President George W. Bush and Republican presidential candidate Senator John McCain were legally married in a small ceremony at the apartment of ‘a close friend’ in West Hollywood, California late Tuesday night. The wedding came on the heels of California becoming the second U.S. state to legalize same sex unions. The ceremony was presided over by California’s Governor Arnold Schwarzenegger, who wore his camouflage military outfit from the film Predator in order to ‘not appear too fruity’, Schwarzenegger aide Julia Rodriguez stated.
McCain Communications Director Jill Hazelbaker said in a prepared statement, “Once again Senator McCain has shown he’s a maverick who is willing to take a bold stand based on principle. This marriage will certainly highlight the differences between the President Bush and Senator McCain. We hope all Americans put aside partisan differences and will join us in wishing both the President and Senator McCain the best as they begin their honeymoon by drilling for oil together off of the coast of Catalina Island.”
A reportedly ‘devastated’ Senator Joe Lieberman could not be reached for comment.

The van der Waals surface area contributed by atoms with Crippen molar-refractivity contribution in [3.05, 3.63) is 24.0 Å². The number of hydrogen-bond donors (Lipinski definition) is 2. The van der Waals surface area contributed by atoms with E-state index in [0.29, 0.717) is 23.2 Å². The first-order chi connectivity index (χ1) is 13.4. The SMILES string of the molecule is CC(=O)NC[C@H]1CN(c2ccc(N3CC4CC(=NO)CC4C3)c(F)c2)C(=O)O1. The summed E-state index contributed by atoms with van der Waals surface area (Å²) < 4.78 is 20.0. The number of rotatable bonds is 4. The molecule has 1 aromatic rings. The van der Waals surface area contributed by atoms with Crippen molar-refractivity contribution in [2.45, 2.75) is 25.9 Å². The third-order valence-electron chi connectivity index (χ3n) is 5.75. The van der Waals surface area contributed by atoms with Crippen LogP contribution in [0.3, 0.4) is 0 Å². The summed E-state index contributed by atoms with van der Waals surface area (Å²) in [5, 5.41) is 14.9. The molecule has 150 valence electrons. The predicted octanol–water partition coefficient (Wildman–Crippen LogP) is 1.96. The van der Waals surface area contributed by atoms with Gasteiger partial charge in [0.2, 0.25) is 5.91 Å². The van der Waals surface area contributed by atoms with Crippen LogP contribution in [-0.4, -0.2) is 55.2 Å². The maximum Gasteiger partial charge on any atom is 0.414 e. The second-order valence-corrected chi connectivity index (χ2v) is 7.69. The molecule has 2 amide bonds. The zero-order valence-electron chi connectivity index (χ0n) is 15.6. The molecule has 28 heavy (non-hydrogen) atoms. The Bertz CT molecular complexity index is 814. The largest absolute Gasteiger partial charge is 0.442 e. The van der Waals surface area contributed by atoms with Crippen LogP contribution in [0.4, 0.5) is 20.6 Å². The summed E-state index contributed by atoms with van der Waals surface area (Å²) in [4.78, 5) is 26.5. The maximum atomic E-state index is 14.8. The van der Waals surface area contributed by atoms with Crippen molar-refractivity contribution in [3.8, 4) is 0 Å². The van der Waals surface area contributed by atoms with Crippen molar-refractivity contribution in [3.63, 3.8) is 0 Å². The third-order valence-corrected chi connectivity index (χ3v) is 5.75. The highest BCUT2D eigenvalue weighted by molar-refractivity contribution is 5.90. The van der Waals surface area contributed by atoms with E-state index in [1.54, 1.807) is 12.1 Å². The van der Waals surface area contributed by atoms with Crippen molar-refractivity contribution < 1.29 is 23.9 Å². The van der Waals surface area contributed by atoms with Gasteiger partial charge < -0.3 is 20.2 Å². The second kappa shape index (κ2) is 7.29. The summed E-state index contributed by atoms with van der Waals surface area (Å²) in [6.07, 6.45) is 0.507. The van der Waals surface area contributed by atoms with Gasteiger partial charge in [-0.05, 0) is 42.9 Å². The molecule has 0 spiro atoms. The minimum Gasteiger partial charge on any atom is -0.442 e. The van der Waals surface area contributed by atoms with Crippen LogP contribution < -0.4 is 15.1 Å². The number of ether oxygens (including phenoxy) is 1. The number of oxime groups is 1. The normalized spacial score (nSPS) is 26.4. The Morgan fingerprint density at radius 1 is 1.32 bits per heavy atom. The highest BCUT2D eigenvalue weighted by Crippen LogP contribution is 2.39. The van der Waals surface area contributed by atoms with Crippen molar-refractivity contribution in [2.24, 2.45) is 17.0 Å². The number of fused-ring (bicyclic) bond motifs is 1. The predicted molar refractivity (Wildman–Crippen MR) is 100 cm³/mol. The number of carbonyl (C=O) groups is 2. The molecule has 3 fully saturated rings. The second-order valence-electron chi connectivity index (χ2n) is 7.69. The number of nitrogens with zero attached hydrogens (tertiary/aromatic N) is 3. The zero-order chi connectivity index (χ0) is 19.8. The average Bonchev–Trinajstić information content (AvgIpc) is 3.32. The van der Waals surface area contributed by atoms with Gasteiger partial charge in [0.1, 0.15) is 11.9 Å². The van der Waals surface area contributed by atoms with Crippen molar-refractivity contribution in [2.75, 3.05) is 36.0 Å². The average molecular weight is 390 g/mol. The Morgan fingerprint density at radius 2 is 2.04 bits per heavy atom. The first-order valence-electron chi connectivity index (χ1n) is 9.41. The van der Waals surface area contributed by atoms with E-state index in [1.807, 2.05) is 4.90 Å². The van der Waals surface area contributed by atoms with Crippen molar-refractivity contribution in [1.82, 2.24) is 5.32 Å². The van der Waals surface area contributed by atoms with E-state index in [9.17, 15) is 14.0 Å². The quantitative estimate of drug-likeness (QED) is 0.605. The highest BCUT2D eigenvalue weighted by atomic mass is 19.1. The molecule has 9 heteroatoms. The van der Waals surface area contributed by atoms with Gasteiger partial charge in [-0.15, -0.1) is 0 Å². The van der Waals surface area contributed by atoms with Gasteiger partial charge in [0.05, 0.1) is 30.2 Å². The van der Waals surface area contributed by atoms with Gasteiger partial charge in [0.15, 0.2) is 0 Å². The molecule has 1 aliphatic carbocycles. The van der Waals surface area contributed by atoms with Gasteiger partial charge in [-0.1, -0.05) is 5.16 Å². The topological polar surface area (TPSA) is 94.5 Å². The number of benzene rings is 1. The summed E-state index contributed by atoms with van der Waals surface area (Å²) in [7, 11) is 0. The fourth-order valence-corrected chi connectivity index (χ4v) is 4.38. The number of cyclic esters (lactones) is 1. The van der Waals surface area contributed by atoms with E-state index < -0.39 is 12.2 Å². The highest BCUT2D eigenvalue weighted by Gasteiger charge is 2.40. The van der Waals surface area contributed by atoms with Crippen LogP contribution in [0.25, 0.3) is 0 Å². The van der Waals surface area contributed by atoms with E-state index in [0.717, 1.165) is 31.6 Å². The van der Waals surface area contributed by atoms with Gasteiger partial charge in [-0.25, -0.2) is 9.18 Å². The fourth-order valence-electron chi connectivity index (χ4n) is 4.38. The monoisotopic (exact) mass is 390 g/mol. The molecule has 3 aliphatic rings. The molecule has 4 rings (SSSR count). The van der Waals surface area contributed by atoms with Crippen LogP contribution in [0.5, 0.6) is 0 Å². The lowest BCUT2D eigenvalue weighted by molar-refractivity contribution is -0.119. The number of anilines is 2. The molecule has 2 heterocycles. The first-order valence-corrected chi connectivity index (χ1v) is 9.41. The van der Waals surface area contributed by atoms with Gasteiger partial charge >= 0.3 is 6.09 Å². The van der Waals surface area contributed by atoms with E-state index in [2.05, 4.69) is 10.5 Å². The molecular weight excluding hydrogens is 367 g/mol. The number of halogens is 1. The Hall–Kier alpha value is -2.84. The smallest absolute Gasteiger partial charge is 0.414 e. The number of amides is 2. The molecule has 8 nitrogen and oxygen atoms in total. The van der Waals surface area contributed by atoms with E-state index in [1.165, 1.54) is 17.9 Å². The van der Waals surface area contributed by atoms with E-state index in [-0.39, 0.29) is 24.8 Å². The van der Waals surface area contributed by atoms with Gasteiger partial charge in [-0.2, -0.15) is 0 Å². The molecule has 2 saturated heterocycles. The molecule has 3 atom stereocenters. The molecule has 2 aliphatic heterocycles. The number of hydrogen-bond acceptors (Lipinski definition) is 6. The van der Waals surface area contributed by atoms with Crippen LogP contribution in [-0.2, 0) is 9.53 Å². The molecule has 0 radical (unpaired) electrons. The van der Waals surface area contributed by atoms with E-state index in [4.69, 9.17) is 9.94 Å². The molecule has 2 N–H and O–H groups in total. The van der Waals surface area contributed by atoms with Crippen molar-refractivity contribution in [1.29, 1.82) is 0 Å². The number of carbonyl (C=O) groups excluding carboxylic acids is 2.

Republicans insiders speaking off the record expressed a mixture of confusion, anger and arousal at the turn of events. A defiant President Bush remained firm in his stiff opposition to gay marriage despite the throbbing controversy among huge members of Congress who hardened their positions and threatened to whip out every tool at their disposal into order to stop Republican politicians from thinking about penises all the time.
“This is a same sex marriage, not a gay marriage,” said President Bush at an impromptu press conference in front of The French Quarter Restaurant. “I am not gay even one little tiny bit and I remain opposed to gay marriage. I know the press likes to play ‘Gotcha!’ with this sort of thing so I’m going to be real clear about this — Senator McCain and I will not be having any sort of gay sex with each other.”
When pressed on the question of having sex with the president, McCain was non-committal but said he ‘would support whatever decision the president made.’